|nextInteger(869657561)|4.918|1|5|33|98|252|409|599|749|831|886|915|926|934|936|937| | |

Here are some conclusions:
 - Repeating the Chi squared test for uniformity 500 times with a critical p-value of 0.01
produces counts that can be modelled as a binomial distribution.
 - The mean is 5 (n*p = 500*0.01).
 - The test for nextInteger/Long(4) always passes. The test is performed using 10 bins and
there only 4 discrete values. Basically the test is invalid and the Chi square test should
be done using 3 degrees of freedom.
 - The test fail threshold of 10 allowed failures corresponds to a cumulative probability
of 0.9868 (see [#comment-16640891]). This means it will fail 1.32% of the time.

Note that currently there are 19 tests using this approach. We can discount 2 (nextInteger(4)
and nextLong(4)) leaving 17. There are also 3 random walk tests with a 1% critical value on
the range allowed and 2 tests for uniform next bytes using a single chi squared p-value of

So for a single RNG the probability that no tests will fail is:
(1 - 0.0132)^17 * (1 - 0.01)^3 * (1 - 0.01)^2 = 0.7587
The test is performed on 16 variants of the RNG. So the probability no tests will fail is:
0.7587^16 = 0.0121
This seems very low. I don't have data for the random walk and nextBytes tests. But the data
for the 19 variants of the nextUniform tests show the following histogram of the highest fail
count recorded for a single RNG:
|JDKRandom|0|0|0|0|0|0|9|76|206|275|225|120|60|17|10|0|2| | |
|KISSRandom|0|0|0|0|0|0|18|87|221|272|203|122|46|20|7|3|0|1| |
|MersenneTwister|0|0|0|0|0|0|9|73|209|300|187|141|47|21|6|5|1|1| |
|MersenneTwister64|0|0|0|0|0|0|7|73|204|312|197|120|48|28|9|1|1| | |
|MultiplyWithCarry256|0|0|0|0|0|0|12|82|233|288|206|113|40|21|4|1|0| | |
|SplitMix64|0|0|0|0|0|0|9|67|236|299|200|114|47|21|6|1| | | |
|TwoCmres|0|0|0|0|0|1|10|83|225|287|189|122|52|25|5|1| | | |
|TwoCmres2|0|0|0|0|0|0|12|93|223|276|194|129|43|24|6| | | | |
|Well1024a|0|0|0|0|0|0|8|67|223|283|207|130|47|23|9|3| | | |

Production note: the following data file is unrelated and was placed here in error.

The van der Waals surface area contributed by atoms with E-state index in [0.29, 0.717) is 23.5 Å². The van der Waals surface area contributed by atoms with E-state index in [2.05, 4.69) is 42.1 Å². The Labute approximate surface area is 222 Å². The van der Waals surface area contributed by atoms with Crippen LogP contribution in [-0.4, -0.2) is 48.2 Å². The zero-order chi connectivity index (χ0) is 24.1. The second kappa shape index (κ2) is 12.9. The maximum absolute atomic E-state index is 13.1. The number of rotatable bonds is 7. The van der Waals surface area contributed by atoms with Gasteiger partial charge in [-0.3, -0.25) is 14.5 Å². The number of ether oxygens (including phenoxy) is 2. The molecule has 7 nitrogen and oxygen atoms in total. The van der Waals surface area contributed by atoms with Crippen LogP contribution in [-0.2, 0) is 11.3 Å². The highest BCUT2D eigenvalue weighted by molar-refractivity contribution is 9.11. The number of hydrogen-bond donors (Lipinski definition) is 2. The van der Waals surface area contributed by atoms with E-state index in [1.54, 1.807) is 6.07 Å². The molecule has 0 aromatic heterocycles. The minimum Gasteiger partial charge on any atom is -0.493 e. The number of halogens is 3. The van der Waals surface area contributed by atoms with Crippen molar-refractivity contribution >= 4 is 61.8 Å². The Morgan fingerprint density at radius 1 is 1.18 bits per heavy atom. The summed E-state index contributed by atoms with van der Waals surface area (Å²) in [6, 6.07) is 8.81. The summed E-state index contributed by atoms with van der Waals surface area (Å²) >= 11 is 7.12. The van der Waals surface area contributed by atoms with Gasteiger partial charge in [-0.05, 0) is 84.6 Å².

|Well19937a|0|0|0|0|0|0|4|82|226|266|210|135|49|16|9|2|1| | |
|Well19937c|0|0|0|0|0|0|11|83|192|273|239|123|45|21|10|2|1| | |
|Well44497a|0|0|0|0|0|0|9|90|242|276|198|108|37|28|9|3| | | |
|Well44497b|0|0|0|0|0|0|11|68|232|271|234|111|41|18|8|5|1|0| |
|Well512a|0|0|0|0|0|0|13|87|214|263|211|121|54|27|4|4|1|1| |
|XorShift1024Star|0|0|0|0|0|0|14|63|210|283|240|102|60|18|4|6| | | |
|Cumulative| |0|0|0|0|1|170|1429|4931|9434|12791|14732|15491|15838|15950|15988|15996|15999|16000|
|Mean pass rate| |0|0|0|0|0.0000625|0.010625|0.0893125|0.3081875|0.589625|0.7994375|0.92075|0.9681875|0.989875|0.996875|0.99925|0.99975|0.9999375|1|

 The mean pass rate for a single RNG is 78.9% if the allowed fail count is 10. This matches
the theory of
(1 - 0.0132)^17 = 0.7978
Here is the histogram for the highest fail count across the 16 RNGs:
 |Max Fail (x)|Count|Frequency|Cumulative|P(X<=x)|
So the entire test suite of nextUniform tests only passes 2.4% of the time from 1000 repeats.
This matches the theory of:
0.7978^16 = 0.0269
I.e. 97.3% of the time the test suite will fail.

I think it is fair to say that the test suite is operating as expected. All the RNGs can be
modelled as perfect uniform providers in that they pass the tests with the expected probabilities.

However due to the number of tests being run the test suite is likely to fail if random seeds
are used.

Q. What to do about it?

A simple solution is to increase the cut-off for failures in the repeat Chi-square test to
15. Then the suite will pass a lot more. This is equivalent to setting the p-value for the